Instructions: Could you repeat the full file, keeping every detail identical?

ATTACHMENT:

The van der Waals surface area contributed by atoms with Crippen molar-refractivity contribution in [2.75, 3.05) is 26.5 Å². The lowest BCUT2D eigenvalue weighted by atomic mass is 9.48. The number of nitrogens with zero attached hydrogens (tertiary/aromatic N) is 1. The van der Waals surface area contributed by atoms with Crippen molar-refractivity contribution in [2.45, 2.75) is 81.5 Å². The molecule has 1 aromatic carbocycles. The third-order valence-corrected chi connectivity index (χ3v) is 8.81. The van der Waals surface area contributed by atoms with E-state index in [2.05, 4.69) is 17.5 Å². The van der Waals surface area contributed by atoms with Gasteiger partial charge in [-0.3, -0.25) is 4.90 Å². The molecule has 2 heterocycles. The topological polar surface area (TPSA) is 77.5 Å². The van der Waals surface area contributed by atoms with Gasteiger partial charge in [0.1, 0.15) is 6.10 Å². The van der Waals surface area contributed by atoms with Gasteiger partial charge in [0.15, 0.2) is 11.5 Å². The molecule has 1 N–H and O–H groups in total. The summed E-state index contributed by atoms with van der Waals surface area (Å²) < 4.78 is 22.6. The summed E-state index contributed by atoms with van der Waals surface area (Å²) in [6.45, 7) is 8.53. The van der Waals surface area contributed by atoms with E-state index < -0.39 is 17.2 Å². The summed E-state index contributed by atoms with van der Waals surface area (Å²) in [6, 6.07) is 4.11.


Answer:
The van der Waals surface area contributed by atoms with Crippen molar-refractivity contribution in [2.75, 3.05) is 26.5 Å². The lowest BCUT2D eigenvalue weighted by atomic mass is 9.48. The number of nitrogens with zero attached hydrogens (tertiary/aromatic N) is 1. The van der Waals surface area contributed by atoms with Crippen molar-refractivity contribution in [2.45, 2.75) is 81.5 Å². The molecule has 1 aromatic carbocycles. The third-order valence-corrected chi connectivity index (χ3v) is 8.81. The van der Waals surface area contributed by atoms with E-state index in [2.05, 4.69) is 17.5 Å². The van der Waals surface area contributed by atoms with Gasteiger partial charge in [-0.3, -0.25) is 4.90 Å². The molecule has 2 heterocycles. The topological polar surface area (TPSA) is 77.5 Å². The van der Waals surface area contributed by atoms with Gasteiger partial charge in [0.1, 0.15) is 6.10 Å². The van der Waals surface area contributed by atoms with Gasteiger partial charge in [0.15, 0.2) is 11.5 Å². The molecule has 1 N–H and O–H groups in total. The summed E-state index contributed by atoms with van der Waals surface area (Å²) < 4.78 is 22.6. The summed E-state index contributed by atoms with van der Waals surface area (Å²) in [6.45, 7) is 8.53. The van der Waals surface area contributed by atoms with E-state index < -0.39 is 17.2 Å². The summed E-state index contributed by atoms with van der Waals surface area (Å²) in [6, 6.07) is 4.11.